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We use “t-shirt like” to describe the texture of several styles. It’s difficult, over the internet, to properly convey the texture and weight of something, so we use a lot of similes. A sock isn’t going to feel 100% the same as a t-shirt, but there’s a tangible difference between your average sock and one that feels quite a lot like your favourite tee.
First, let’s start on the opposite end of t-shirt texture and remember what “halo” is when it comes to socks. We talked about it a while ago on the Sock Journal, and it’s basically the fuzzy or hairy texture wool and wool-like fibers have.
The fuzzies of the Este Luxe Crew Sock
Styles that we compare to t-shirts are on the opposite end of the fuzzy scale. They’re cotton blends that are smooth to the touch and lack any real discernible surface texture. If you look at the socks below, you can see the difference between a wool style with a halo, a pretty socky sock and something “t-shirt like”.
As comparatively smooth as they are, t-shirt styles aren’t the smoothest thing out there. Socks and tights that have that total stocking smoothness make the gauge of t-shirt textures look rustic in comparison.
So, we’re looking for this middle ground of smoothness. Essentially, when we touch the sock, it feels like touching a t-shirt. And it’s surprising how narrow that cut-off point is. A style that is pretty smooth, like the Cotton Anklet, is still rougher than the Socklings.
Mind you, this is all how we use the term. It’s rather subjective, and one of those “know it when you see it” situations. Believe you me, I tried counting the knitting gauge, but without knowing the yarn gauge, needle size, tension, or any of the other factors that give a texture its texture, I can’t give you a real set of rules that define what “t-shirt like” is.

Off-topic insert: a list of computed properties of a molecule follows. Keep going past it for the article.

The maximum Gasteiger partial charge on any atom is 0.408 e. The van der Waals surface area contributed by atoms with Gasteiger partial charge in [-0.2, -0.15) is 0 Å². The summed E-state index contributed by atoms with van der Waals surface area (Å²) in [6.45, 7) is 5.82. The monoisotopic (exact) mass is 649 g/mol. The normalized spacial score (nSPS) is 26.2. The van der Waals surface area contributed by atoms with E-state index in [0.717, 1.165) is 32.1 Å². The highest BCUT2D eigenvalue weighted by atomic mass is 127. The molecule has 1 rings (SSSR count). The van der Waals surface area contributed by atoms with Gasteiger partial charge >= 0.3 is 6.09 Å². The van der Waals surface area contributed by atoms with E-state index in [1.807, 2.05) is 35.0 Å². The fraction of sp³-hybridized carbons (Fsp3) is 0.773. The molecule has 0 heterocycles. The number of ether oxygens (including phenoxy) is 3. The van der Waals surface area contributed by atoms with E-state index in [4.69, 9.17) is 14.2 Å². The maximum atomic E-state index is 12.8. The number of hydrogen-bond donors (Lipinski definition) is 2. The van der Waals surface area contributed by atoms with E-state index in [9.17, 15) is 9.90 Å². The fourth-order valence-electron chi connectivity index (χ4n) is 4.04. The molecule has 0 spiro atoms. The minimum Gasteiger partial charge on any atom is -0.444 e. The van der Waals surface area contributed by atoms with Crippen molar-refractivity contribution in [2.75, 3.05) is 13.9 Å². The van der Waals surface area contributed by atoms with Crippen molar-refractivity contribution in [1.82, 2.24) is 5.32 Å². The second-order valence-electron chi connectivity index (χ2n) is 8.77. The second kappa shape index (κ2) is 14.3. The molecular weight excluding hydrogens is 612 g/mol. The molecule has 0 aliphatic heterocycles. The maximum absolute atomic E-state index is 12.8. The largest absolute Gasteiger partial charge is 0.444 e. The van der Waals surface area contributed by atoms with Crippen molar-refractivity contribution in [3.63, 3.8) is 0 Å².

To compound that difficulty, there’re a lot of different kinds of t-shirts out there. There’s the thinner, finer kind with more snap and stretch to it; or the thick, “beefy” tees that take lots of washes to get a good drape; the vintage and faux vintage styles that you’ve got to layer for modesty.
But here’s what all these sock styles do have in common:
• high cotton content •
• smooth texture •
• soft drape •
• lightweight •
• feels like a t-shirt •
There aren’t a lot of sock styles that meet those rough requirements. Two brands, though, Una and EG Smith, have the largest representation in the t-shirt texture field. Both offer lots of styles that are the smoothest you can get from a sock with it still being a sock and not a nylon stocking.
For the rest, you’ll need to search “t-shirt like” and see what styles spring up! Remember, they’re just socks (and arm warmers, and tights, and, and) that are pretending to be your favourite tee. Give them a little benefit of the doubt, we think you’ll find them pretty smooth. 😉
A long time ago, in a warehouse far (not that far) away, we didn’t have the best lighting. This was fine, for the most part but, in winter particularly, it made seeing the difference between navy and black stupidly difficult. I mean, one is black, the other is blue, right? Well, it depends on the supplier and the fiber.
Navy has some special something that differentiates it from plain ol’ blue, even though it’s just a shade (adding black to) of the same. We go back and forth about adding “Navy” as an option in our Search By Colour, but once you start deciding which popular colour variants are worthy of singular attention things can get complicated. For now, your navy needs can be met by simply searching for “navy” and then limiting the results to Blue.
Disclaimer time! I’m not trying to define navy. If you want more in-depth detail on the shade, Wikipedia is a good place to go and the Color Sorting Wiki is always a great resource for poem-like names of shades and hues. I’ve done my best to accurately represent these hues in relation to each other, so you can gather a good idea of what matches and what doesn’t. Now, let’s dive into those deep blue waters!